The Bloke looked at me with sad eyes. Was he sad or sad for me, I wondered. He spoke about an old friend of his whose story would make a stoic man cry. “He is a really kind man, but much maligned and misunderstood, even by his wife,” The Bloke said. Although I did not know this ragged man in ragged clothes, I could easily sympathise with him; how even the most hardened of men could feel their sanity ebb away under a deluge of misfortune, bad timing and worst luck. When I first sang Don Mclean’s ‘Vincent’, I was still a teenager living in Penang. I had no clue that the song was about Vincent van Gogh, who I revered decades later as the greatest of all artists bar perhaps the old master, Rembrandt van Rijn. As The Bloke related the stories about his beautiful old friend to me, the lyrics of the song played loudly in my head. I imagined a destitute man with a weathered face that was lined in pain, flailing under swirling clouds in violet haze, as he tried to set himself free. With eyes that know the darkness in his soul, and when no hope was left inside his troubled mind, The Bloke advised him to let go and not cling to his losses. “But he would not listen,” The Bloke said. Just like in the song, he’s not listening still, perhaps he never will. I felt he is like a stranger that I have met, in a world that was never meant for people with beautiful souls.
“What happened to him?” I asked.
“He lost everything. Every time.” The Bloke said.
“Sounds like me,” I said before adding, “except I lost a lot, every time, not quite everything.”
Not quite everything, but still, it was bad enough every time. Bad enough for The Mrs to be scarred for life; bad enough to lose my credibility and tarnish the aura of responsibility and dependability I had promised The Mrs. Bad enough this time to want to start again. But, suffering a big economic loss is incomparable to losing The Mrs’ trust and respect. Besides love, trust and respect were the other big pillars that made me strong, confident and relevant. Losing those was a heavy price which took years to remedy. The money I lost from making dud investments was just a temporary setback. Money lost can be earned again. In 1987, I lost what was equivalent to the value of an apartment in Coogee. I was 29, and had lots of years to fix that. Which I did. When I lost big again in 2008, I was 50. I knew I still had time to fix my losses, but I also knew that the next 10-15 years were vital to how I write the final chapters of my life. I had read somewhere that Colonel Sanders did not franchise his KFC business till he was 62, and that gave me the energy to continue with gusto. The two sharemarket crashes felt like they were my doing. The market was booming each time, until I betted big on my share portfolios. On both occasions. As soon as I did, the market crashed. Bad timing? Bad omen? The Mrs said it was my bad karma. I had so much bad luck I could crash the markets. She made me promise not to ever buy shares again or else.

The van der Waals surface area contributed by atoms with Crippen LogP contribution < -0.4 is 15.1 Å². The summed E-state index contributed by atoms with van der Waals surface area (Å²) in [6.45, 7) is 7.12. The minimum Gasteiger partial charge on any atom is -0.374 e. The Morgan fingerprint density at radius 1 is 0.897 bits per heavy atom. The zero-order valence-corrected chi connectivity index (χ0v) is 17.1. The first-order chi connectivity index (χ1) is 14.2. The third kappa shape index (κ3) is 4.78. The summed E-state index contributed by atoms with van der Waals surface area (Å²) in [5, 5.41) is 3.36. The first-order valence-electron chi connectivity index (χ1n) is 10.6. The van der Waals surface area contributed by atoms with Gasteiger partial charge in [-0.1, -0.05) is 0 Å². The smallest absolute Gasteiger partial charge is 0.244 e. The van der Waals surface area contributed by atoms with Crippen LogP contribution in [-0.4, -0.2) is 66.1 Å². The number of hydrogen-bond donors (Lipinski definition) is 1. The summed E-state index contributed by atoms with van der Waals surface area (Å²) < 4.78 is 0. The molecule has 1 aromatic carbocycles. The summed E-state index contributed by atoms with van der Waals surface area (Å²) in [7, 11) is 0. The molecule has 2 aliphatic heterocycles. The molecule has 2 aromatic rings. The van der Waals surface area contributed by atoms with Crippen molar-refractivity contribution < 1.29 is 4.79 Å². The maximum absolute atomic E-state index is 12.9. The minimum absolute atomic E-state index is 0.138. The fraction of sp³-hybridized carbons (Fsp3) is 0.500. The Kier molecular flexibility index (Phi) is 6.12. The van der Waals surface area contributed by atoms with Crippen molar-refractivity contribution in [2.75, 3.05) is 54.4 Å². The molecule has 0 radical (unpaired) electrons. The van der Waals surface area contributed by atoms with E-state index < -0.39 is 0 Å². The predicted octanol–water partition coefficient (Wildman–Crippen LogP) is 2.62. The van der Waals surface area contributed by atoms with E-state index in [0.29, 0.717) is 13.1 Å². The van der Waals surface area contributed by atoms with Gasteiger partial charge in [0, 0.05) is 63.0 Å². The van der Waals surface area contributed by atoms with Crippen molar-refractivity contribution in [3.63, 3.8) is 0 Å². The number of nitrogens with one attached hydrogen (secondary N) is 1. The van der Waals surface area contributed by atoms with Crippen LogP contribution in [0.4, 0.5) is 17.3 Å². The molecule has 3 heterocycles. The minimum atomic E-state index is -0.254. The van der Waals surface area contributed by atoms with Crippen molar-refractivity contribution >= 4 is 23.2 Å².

“Or else?” I asked.
But, the answer was clear and I did not require a reply from her. There would be no ‘next time”. If I were to be so bold or reckless to invest again in the sharemarket, it would be the trigger for a divorce.
“What happened to your friend?” I asked The Bloke.
“Is his wife leaving him?” I asked insensitively.
“Like you, he lost most of his investments in 1987 and 2008. But he also lost big in 1997, during the Asian Financial Crisis,” The Bloke said.